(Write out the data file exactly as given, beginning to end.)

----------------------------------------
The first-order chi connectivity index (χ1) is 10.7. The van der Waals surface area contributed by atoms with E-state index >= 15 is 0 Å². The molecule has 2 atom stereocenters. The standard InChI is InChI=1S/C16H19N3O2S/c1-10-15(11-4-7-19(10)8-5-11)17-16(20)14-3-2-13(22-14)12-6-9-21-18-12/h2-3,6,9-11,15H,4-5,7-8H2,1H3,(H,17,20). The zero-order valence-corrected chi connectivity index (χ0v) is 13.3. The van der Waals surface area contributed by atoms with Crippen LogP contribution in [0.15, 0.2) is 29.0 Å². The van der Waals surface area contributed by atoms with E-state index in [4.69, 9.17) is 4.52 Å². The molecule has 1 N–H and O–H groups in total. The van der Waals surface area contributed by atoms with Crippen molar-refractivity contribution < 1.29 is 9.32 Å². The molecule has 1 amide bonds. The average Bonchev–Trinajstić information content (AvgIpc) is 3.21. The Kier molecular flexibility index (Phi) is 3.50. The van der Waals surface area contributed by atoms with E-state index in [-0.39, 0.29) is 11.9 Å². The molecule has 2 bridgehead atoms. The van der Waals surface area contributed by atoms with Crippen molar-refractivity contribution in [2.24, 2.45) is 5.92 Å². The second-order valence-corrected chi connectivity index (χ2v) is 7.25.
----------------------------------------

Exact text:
The first-order chi connectivity index (χ1) is 10.7. The van der Waals surface area contributed by atoms with E-state index >= 15 is 0 Å². The molecule has 2 atom stereocenters. The standard InChI is InChI=1S/C16H19N3O2S/c1-10-15(11-4-7-19(10)8-5-11)17-16(20)14-3-2-13(22-14)12-6-9-21-18-12/h2-3,6,9-11,15H,4-5,7-8H2,1H3,(H,17,20). The zero-order valence-corrected chi connectivity index (χ0v) is 13.3. The van der Waals surface area contributed by atoms with Crippen LogP contribution in [0.15, 0.2) is 29.0 Å². The van der Waals surface area contributed by atoms with E-state index in [4.69, 9.17) is 4.52 Å². The molecule has 1 N–H and O–H groups in total. The van der Waals surface area contributed by atoms with Crippen molar-refractivity contribution < 1.29 is 9.32 Å². The molecule has 1 amide bonds. The average Bonchev–Trinajstić information content (AvgIpc) is 3.21. The Kier molecular flexibility index (Phi) is 3.50. The van der Waals surface area contributed by atoms with E-state index in [-0.39, 0.29) is 11.9 Å². The molecule has 2 bridgehead atoms. The van der Waals surface area contributed by atoms with Crippen molar-refractivity contribution in [2.24, 2.45) is 5.92 Å². The second-order valence-corrected chi connectivity index (χ2v) is 7.25.